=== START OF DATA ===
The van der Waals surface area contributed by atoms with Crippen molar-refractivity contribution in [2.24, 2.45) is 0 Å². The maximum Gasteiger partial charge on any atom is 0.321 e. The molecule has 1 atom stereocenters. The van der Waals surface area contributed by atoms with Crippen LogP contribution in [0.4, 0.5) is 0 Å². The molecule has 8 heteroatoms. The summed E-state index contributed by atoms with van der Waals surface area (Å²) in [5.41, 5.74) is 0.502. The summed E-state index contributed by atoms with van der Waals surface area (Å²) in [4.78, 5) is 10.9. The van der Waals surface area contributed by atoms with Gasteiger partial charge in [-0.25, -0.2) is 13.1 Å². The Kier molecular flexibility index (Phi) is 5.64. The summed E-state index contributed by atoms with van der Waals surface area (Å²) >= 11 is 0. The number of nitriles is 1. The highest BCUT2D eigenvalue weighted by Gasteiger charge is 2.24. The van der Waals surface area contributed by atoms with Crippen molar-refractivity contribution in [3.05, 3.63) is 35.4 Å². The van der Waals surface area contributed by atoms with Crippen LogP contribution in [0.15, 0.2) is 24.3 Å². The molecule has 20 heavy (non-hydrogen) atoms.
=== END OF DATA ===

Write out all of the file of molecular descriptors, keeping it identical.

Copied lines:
The van der Waals surface area contributed by atoms with Crippen molar-refractivity contribution in [2.24, 2.45) is 0 Å². The maximum Gasteiger partial charge on any atom is 0.321 e. The molecule has 1 atom stereocenters. The van der Waals surface area contributed by atoms with Crippen LogP contribution in [0.4, 0.5) is 0 Å². The molecule has 8 heteroatoms. The summed E-state index contributed by atoms with van der Waals surface area (Å²) in [5.41, 5.74) is 0.502. The summed E-state index contributed by atoms with van der Waals surface area (Å²) in [4.78, 5) is 10.9. The van der Waals surface area contributed by atoms with Gasteiger partial charge in [-0.25, -0.2) is 13.1 Å². The Kier molecular flexibility index (Phi) is 5.64. The summed E-state index contributed by atoms with van der Waals surface area (Å²) >= 11 is 0. The number of nitriles is 1. The highest BCUT2D eigenvalue weighted by Gasteiger charge is 2.24. The van der Waals surface area contributed by atoms with Crippen molar-refractivity contribution in [3.05, 3.63) is 35.4 Å². The van der Waals surface area contributed by atoms with Crippen LogP contribution in [0.15, 0.2) is 24.3 Å². The molecule has 20 heavy (non-hydrogen) atoms.